Examining the Results
OK, now on to the data. Let’s assume that we simply want the closest one, and examine that record:

So it’s about 600 meters from my old place, its name is Tai Thai, and its phone number is 718-599-5556. Let’s do a quick sanity check using google maps: directions, and location info. As we can see, our data matches up pretty well with Google maps (which I consider to be the gold standard today).

Now I know that there are many other Thai restaurants in the area, but they simply don’t have any records in OSM currently (at least in the extracted snapshot for the NYC area that I’m working with). As always, your data is key. 🙂

Presenting the Data
Now we know what our data is telling us are the closest 10 Thai restaurants. We also have relevent information to present to the application user about each place: name, address, phone number, website, etc. So let’s look at a very simple example of how we can push these new locations out to google maps so that we can see each one on a map of the city, to go along with all of the metadata that we have for them. The simplest way is to feed the “latitude, longitude” coordinate pairs into google maps. Let’s try generating a URL to map my old place to the next closest Thai place. Again, the “latitude, longitude” coordinates for my old apartment are “40.716743, -73.951368” and the coordinates for the next closest Thai place, One More Thai, are “40.7210541, -73.983871”. We can plug these into a simple GET call like this:,+-73.951368/40.7210541,+-73.983871. Or we can use the embedded API like this:

As you can see it’s a pretty easy GET call either way, passing in the coordinate pairs in the given format. You can read more about the google maps APIs here.

Hopefully this has opened your eyes a bit to what’s possible with MySQL 5.7 in the GIS world, and whet your appetite for jumping in and playing with it!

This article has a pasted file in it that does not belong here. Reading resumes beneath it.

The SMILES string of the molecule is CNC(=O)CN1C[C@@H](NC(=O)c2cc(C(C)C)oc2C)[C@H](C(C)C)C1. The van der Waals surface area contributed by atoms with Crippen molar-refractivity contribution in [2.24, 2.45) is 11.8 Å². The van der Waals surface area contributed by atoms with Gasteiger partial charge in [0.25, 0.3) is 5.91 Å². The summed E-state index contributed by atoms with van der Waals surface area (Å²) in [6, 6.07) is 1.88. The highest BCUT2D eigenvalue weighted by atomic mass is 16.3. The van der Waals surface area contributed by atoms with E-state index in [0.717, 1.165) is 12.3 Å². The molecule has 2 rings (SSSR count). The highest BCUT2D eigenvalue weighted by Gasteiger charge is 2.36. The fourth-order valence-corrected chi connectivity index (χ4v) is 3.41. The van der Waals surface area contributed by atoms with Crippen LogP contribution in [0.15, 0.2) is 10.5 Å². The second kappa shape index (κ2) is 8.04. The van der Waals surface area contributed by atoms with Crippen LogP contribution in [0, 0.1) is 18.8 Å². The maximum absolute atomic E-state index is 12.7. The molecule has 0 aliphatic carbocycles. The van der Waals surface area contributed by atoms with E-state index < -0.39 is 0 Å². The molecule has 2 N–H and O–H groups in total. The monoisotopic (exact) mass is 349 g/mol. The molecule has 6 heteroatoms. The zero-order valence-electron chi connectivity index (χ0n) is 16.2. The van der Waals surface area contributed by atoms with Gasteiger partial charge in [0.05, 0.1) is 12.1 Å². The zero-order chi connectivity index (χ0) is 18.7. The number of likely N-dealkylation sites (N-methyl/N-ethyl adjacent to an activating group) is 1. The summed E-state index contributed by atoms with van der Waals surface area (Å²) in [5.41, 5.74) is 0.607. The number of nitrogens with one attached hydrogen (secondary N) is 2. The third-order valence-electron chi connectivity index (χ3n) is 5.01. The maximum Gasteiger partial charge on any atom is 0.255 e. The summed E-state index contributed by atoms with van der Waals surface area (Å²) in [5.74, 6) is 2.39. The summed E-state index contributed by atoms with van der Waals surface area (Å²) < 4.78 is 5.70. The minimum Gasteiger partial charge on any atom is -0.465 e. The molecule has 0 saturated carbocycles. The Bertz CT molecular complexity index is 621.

Lastly, a big thank you to all of the developers who worked so hard on these new features! Please stay tuned in here for additional features that truly make MySQL a leading player in the geospatial market.

UPDATE: We now have support for ST_Distance_Sphere() and ST_MakeEnvelope(), which makes things much simpler! The final query would then instead look like this in 5.7.6+:

10 thoughts on “MySQL 5.7 and GIS, an Example

  1. Yeah, it’s great!
    Since it use some Mathematical funcation, I wanna to know if these new features could work well even though there are 200 million data approximately. In other words, do you have some good suggestions for processing huge data of GIS on Mysql?

  2. Just for clarity, “20/111” expression is not true for longitude, because longitude’s degree “length” in kilometers depends on latitude. 110-111 kilometers per degree would be on equator only.

    1. Correct. I already noted this in the relevant section and the linked information (
      “… we can use the average distance between longitude and latitude degrees of 111km. It’s pretty close for latitude, but much more variant for longitude….”. You don’t necessarily need a very high degree of accuracy for the search bounding box–a bigger bounding box can make the query slower but won’t produce incorrect results. And as generally noted, it’s a quick and easy approximation for use in the demonstration. I also showed how you can make a more accurate bounding box if you want greater accuracy. See the “Or, if you want to have a more precise envelope/MBR…” section.

  3. Latitude is a decimal number between -90.0 and 90.0.
    Longitude is a decimal number between -180.0 and 180.0.
    What happens when your bounding box values wrap around because you substract from -90/-180 or add to 90/180 ?

    1. Before MySQL 8, this would have to be handled at the application layer. In MySQL 8, our GIS supports Geography and Spatial Reference Systems with ellipsoidal calculations (for ellipsoidal SRIDs). So in MySQL 8 things will become much simpler for the user, and the results much more accurate–you can simply use ST_Distance(geom1, geom2) if the geometries are using an ellipsoidal SRID (e.g. 4326 for WGS84). If you’re interested in MySQL and GIS, MySQL 8 is a monumental leap forward! 🙂